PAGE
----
How much training is needed to drive a tractor trailer? Your hairdresser may have more

The person who cuts your hair may have had more training than the driver of that big rig barreling down the highway. Caryn Ceolin with how some truck driving schools in Ontario are cutting corners and getting away with it.

The driver at the wheel of that tractor trailer beside you on Highway 400 may have had only a few weeks of training before getting hired, thanks to lax oversight of the province’s trucking schools, and carriers that take Ontario’s mandated bare minimum in training at face value.

When CityNews counted them, there were 181 trucking schools registered with the Ministry of Colleges and Universities (MCU). More than half operate in Mississauga and Brampton alone.

The president of the Private Motor Truck Council of Canada (PMTC) said there’s simply not enough people to audit truck driving schools. That they are inspectors with the MCU is another problem.

“They maybe know all the paperwork that’s required, but they don’t have any knowledge of everything that’s safety related to the truck,” said PMTC President Mike Millian, whose group’s members include major companies with private fleets.

In 2017, Ontario introduced mandatory entry-level training standards, known as MELT. It requires would-be truckers to complete 103.5 hours of instruction before attempting a road test. Prior to 2017, there was no requirement anywhere in Canada and Ontario’s new regulations were seen as a breakthrough.

Today, with no one to enforce those regulations, schools are getting away with producing poorly trained commercial drivers who put themselves, experienced truckers, and the public at risk.

RELATED STORY: Truckers’ knowledge of braking system ‘an issue,’ say some industry experts

Millian said 103.5 hours of training is the floor. Yet, upon completion of those 103.5 hours, which include as few as 32 on the road, you can take a road test. Once you pass, “you could be operating a set of B trains that weigh up to 140,000 pounds all by yourself,” said Millian.

Now consider this: You need about 3,000 more hours of training to become a hairstylist.

MELT was meant to rid the province of so-called licencing mills teaching student drivers just enough to pass a test. Fast forward six years later, those licencing mills still exist, Millian said. They’re just charging more, and “required to teach 103 hours but they’re not teaching it.”

“You’re going to weed out the bad ones if you can guarantee they’re being audited properly every two years,” he explained.

Schools employing instructors who lack training themselves

Kim Richardson has been in the truck training business for over 30 years. He said too many aspiring truckers are sold into the industry on promises of high pay and instant job offers. Then when they shop for schools, there are huge disparities in pricing and length of courses.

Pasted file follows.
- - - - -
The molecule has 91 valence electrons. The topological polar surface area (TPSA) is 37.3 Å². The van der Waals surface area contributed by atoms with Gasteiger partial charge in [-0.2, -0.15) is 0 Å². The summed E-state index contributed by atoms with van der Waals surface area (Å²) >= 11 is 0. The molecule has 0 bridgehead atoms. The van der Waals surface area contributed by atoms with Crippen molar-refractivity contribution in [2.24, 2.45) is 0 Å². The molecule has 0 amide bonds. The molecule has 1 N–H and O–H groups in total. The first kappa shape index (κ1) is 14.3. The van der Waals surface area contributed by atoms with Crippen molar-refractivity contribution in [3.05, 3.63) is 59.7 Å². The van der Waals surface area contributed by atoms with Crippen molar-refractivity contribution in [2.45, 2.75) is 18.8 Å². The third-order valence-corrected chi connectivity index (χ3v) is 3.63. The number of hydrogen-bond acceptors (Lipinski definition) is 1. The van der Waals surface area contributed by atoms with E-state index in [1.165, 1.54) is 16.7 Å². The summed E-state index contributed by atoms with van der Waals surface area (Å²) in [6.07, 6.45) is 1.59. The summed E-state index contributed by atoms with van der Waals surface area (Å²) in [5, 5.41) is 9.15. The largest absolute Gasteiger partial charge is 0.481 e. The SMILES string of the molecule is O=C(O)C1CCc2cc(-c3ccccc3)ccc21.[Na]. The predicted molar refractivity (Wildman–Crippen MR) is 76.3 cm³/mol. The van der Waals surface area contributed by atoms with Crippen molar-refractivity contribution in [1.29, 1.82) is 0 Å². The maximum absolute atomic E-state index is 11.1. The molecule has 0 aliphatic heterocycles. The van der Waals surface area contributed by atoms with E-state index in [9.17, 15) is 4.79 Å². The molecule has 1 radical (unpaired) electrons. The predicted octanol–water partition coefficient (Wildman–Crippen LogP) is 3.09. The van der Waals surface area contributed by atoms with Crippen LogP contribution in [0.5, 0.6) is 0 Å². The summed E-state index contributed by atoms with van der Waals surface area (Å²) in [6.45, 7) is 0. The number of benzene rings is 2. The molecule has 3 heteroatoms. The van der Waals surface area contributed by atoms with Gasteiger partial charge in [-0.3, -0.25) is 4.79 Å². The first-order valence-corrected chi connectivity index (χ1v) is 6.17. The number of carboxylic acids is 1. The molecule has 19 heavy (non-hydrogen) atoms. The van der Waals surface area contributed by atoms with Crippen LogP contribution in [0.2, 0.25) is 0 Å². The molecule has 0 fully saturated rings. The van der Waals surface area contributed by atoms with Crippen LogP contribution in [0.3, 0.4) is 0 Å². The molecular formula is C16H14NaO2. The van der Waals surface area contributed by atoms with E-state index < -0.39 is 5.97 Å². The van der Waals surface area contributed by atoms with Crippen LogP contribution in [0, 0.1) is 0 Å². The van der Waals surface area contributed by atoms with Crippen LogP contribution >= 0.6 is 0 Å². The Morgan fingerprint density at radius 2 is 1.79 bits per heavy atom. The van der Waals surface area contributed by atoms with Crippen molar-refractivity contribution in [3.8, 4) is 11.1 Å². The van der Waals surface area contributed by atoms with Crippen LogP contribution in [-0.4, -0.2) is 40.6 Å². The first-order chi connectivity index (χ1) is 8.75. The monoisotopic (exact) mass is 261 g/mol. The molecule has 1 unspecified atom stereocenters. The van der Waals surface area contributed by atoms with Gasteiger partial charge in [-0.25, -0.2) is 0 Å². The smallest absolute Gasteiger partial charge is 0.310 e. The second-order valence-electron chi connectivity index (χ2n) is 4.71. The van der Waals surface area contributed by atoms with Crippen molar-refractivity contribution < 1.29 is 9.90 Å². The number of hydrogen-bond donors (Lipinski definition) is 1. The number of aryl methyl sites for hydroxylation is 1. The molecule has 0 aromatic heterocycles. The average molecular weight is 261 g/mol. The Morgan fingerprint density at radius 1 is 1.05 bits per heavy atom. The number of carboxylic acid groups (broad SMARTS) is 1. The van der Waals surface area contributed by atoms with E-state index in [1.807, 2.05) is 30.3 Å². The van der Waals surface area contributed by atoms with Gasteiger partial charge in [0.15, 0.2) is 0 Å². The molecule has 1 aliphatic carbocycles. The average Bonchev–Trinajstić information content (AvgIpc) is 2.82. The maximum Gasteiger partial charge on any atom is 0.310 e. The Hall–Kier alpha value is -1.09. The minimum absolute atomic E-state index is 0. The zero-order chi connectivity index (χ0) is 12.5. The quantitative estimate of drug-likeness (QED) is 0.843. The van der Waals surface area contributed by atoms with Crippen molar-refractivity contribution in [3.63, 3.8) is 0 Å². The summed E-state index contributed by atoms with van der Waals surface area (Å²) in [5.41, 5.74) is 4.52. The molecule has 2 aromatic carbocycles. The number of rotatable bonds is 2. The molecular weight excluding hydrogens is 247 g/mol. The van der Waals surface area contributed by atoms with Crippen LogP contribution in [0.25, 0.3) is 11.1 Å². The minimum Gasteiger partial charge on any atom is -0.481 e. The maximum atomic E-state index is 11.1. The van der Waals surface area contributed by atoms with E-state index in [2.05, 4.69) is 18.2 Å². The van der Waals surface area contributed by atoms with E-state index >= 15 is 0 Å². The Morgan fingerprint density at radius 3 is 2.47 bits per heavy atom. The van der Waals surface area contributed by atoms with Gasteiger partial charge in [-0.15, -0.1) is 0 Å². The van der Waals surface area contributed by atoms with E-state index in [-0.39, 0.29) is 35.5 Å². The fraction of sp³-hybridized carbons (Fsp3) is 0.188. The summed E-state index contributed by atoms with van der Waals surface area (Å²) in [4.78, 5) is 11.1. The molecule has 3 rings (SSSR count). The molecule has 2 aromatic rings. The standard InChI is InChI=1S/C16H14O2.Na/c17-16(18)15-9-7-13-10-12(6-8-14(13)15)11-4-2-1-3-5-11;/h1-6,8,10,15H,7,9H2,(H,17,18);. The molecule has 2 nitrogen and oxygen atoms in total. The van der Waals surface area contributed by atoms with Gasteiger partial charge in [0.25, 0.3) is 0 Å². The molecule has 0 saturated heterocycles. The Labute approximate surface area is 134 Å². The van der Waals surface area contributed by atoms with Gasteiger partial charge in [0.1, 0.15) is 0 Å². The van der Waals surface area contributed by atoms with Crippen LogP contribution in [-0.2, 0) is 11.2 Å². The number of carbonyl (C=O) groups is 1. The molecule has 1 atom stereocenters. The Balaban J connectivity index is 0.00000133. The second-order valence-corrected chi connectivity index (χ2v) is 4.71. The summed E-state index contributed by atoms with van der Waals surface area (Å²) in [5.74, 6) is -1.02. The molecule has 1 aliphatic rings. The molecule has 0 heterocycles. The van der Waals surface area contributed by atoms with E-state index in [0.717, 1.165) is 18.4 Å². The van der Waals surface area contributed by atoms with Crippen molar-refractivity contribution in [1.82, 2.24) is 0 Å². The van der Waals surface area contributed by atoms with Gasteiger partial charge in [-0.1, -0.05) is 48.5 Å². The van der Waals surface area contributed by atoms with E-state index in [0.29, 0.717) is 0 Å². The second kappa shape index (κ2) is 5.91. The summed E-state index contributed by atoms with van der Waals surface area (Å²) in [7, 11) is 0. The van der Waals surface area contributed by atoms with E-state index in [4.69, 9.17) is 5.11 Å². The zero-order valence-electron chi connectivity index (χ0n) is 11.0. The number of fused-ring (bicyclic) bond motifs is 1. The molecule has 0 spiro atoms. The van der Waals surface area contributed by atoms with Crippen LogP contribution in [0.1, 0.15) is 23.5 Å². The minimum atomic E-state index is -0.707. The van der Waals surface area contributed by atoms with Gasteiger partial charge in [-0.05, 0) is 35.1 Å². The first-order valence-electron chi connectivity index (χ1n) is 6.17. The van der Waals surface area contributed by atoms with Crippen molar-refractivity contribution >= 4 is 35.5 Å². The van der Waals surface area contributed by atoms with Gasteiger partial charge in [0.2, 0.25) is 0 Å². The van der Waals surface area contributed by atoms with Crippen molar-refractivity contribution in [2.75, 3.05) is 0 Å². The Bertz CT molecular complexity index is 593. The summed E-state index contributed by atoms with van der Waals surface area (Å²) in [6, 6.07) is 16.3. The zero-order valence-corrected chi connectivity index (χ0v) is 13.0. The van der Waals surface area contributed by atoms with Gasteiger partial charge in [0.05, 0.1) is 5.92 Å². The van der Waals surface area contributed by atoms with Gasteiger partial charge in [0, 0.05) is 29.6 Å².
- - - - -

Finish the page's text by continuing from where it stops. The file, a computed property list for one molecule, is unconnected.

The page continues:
“The three questions we hear all the time are: ‘How much? How long? And when’s the test?’ Those are three of the worst questions you can ask,” he said.

Richardson is a co-founder and past president of the Truck Training Schools Association of Ontario (TTSAO). With entry-level courses running at least 200 hours, TTSAO member schools are considered the reputable ones. And teaching those courses are certified instructors – which is not a requirement.

Currently, the people training truck drivers are required to have little to no training themselves as instructors. It’s another issue Richardson believes the Ontario government has been slow to address, six years after implementing MELT.

A recent report from the auditor general found the Ministry of Colleges and Universities “cannot effectively confirm” whether an instructor has the qualifications to properly train entry-level students, noting schools are employing instructors who lack the mandated experience of having a Class A licence for at least five years.

“For example, during an inspection of a private career college, the Ministry inspector incorrectly concluded that the commercial truck driver instructor was appropriately qualified, whereas the Ministry of Transportation had determined during a road-side inspection done just nine days prior that the same instructor contravened the training program requirement,” the report read.

‘We actually have to hire inexperienced people’

As for solutions, Richardson and Millian told CityNews that together with industry partners they have made several proposals to the Ministry of Transportation, including involving its own people in the auditing of truck driving schools.

“That got turned down,” Millian said.

When it comes to improving MELT, Millian stressed the importance of finishing programs that give newly licenced drivers real-world experience before hitting the road on their own.

“We actually have to hire inexperienced people because nobody has experience before we give them experience,” he said. “But me training you within 200 km of my yard, no matter how much I train, is not going to get you the experience that you need to go out on the road by yourself.”


With files from Laura Matte.

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